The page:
The River of Lost Footsteps: A Personal History of Burma
Format: PDF / Kindle (mobi) / ePub
The River of Lost Footsteps is mainly a straight-forward history of Burma, focusing on the modern period (with about half the book on the last sixty years or so), but including earlier (ancient and medieval)history as well. It is fast-paced, very well-written, and full of colourful, sometimes sad, and sometimes quite funny anecdotes and stories.
The book interweaves Burma's history with the history of the author's own family (on his mother's side, his grandfather was U Thant, the former UN Secretary-General and on his father's side the author is descended from 18th and 19th century Burmese aristocrats and courtiers). It also includes the author's own travels and experiences in Burma and recollection, such as his account of his U Thant's funeral in 1974 which led to a near uprising against the then military government. All this makes the book much more personal and interesting than a straight-forward history.
The author concludes (in the last few pages) which his analysis of present-day Burma and his criticisms of international policy. He is very at times devastatingly critical of the military government but believes that sanctions against Burma are counter-productive and based on a misunderstanding of Burma's problems.
There's a lot of British history this book as well, with a whole chapter on the first Anglo-Burmese war and much on Burma's colonial history and the British withdrawal from Burma in the 1940s. I'd recommend it to any armchair historian with an interest in the British empire, or Asia and certainly to anyone interested in Burma.
kinds of wasteful projects, combined with continued economic mismanagement and debilitating Western sanctions, have set the stage for a peculiarly regressive political economy. With the current boycotts and sanctions in place, Burma simply can’t compete with China or Vietnam or many other neighbors in sectors such as textile production or tourism, even if the right economic policies were in place. So it turns to extractive industries and products—such as energy resources—where there is high
Chittagong fell to the Mughals, marking the end of Arakan’s century-long hold over eastern Bengal. Two thousand Arakanese were sold into slavery, and over a hundred ships were taken. Many of the Portuguese mercenaries at Mrauk-U had changed sides and were permitted to settle in Mughal territory; their descendants still live at a place called Feringhi Bazaar, twelve miles south of Dacca. Some of Shah Shuja’s followers also survived. After his abortive takeover attempt, those who were not killed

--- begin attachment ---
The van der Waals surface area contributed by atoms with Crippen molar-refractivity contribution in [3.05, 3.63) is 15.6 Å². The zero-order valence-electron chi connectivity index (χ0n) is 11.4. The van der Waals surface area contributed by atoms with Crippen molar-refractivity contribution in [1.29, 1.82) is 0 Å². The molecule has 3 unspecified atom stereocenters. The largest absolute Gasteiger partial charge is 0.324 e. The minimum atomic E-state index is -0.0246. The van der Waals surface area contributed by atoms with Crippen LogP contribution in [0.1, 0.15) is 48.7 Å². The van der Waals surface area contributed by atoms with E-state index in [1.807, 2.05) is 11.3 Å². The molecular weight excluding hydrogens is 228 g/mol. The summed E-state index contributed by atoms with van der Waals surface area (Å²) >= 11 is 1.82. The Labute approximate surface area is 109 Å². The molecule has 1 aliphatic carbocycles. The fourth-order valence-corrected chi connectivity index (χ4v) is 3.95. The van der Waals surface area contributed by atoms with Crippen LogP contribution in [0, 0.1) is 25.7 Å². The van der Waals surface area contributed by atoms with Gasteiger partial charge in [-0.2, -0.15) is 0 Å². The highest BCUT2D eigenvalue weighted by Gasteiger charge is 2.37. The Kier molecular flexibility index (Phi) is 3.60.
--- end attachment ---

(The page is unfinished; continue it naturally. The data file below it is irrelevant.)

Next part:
style of an Oriental prince and sought alliances with native rulers as a way of increasing French power. His appointment as governor-general was during the War of the Austrian Succession. When the war ended in 1748, without much satisfaction for the French or the English, Dupleix looked for the right chance to strengthen his country’s position against his Anglo-Saxon enemies, including across the bay in Burma. Dupleix knew that Bannya Dala had recently seized power at Pegu. He also knew that
Administration was centralized and made more systematic, old royal agencies were abolished and new ones created, and an entirely new system for financing government was devised and implemented, replacing the traditional and often haphazard arrangements that had grown up organically over the centuries. The idea was that to be modern, there had to be uniformity, definite lines of authority, and clear boundaries of jurisdiction. These were things that had never existed before. The power of the
was that of the Middle Palace queen. Mindon’s chief queen had died some years before, and the Middle Palace queen was the highest-ranking of all the royal women. She was ambitious but had no sons, and so her ambition was to ensure that one of her daughters be the most senior wife of whoever next ascended the Konbaung throne. She too wanted a pliant prince, and her choice was the prince of Thibaw, the son of Mindon by a relatively inconsequential queen. Unknown to some, Thibaw was then already in